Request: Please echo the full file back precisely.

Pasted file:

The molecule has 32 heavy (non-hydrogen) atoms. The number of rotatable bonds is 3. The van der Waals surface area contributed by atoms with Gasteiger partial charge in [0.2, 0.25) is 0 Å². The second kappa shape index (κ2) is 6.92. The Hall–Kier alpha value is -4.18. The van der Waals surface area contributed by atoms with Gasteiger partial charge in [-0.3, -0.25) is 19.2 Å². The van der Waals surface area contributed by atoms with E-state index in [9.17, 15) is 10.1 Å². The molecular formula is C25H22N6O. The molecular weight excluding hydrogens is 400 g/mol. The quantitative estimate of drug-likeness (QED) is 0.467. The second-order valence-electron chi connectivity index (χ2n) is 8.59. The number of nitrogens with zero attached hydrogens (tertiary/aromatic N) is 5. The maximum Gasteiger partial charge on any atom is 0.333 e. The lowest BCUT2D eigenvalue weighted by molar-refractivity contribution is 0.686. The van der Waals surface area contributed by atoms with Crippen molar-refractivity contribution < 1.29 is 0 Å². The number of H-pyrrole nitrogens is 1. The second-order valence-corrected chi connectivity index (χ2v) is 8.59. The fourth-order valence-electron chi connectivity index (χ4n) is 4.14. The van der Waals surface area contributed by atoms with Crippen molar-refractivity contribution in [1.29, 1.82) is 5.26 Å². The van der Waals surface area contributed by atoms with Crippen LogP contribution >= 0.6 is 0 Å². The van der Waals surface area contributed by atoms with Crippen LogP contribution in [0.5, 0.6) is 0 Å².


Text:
The molecule has 32 heavy (non-hydrogen) atoms. The number of rotatable bonds is 3. The van der Waals surface area contributed by atoms with Gasteiger partial charge in [0.2, 0.25) is 0 Å². The second kappa shape index (κ2) is 6.92. The Hall–Kier alpha value is -4.18. The van der Waals surface area contributed by atoms with Gasteiger partial charge in [-0.3, -0.25) is 19.2 Å². The van der Waals surface area contributed by atoms with E-state index in [9.17, 15) is 10.1 Å². The molecular formula is C25H22N6O. The molecular weight excluding hydrogens is 400 g/mol. The quantitative estimate of drug-likeness (QED) is 0.467. The second-order valence-electron chi connectivity index (χ2n) is 8.59. The number of nitrogens with zero attached hydrogens (tertiary/aromatic N) is 5. The maximum Gasteiger partial charge on any atom is 0.333 e. The lowest BCUT2D eigenvalue weighted by molar-refractivity contribution is 0.686. The van der Waals surface area contributed by atoms with Crippen molar-refractivity contribution < 1.29 is 0 Å². The number of H-pyrrole nitrogens is 1. The second-order valence-corrected chi connectivity index (χ2v) is 8.59. The fourth-order valence-electron chi connectivity index (χ4n) is 4.14. The van der Waals surface area contributed by atoms with Crippen molar-refractivity contribution in [1.29, 1.82) is 5.26 Å². The van der Waals surface area contributed by atoms with Crippen LogP contribution >= 0.6 is 0 Å². The van der Waals surface area contributed by atoms with Crippen LogP contribution in [0.5, 0.6) is 0 Å².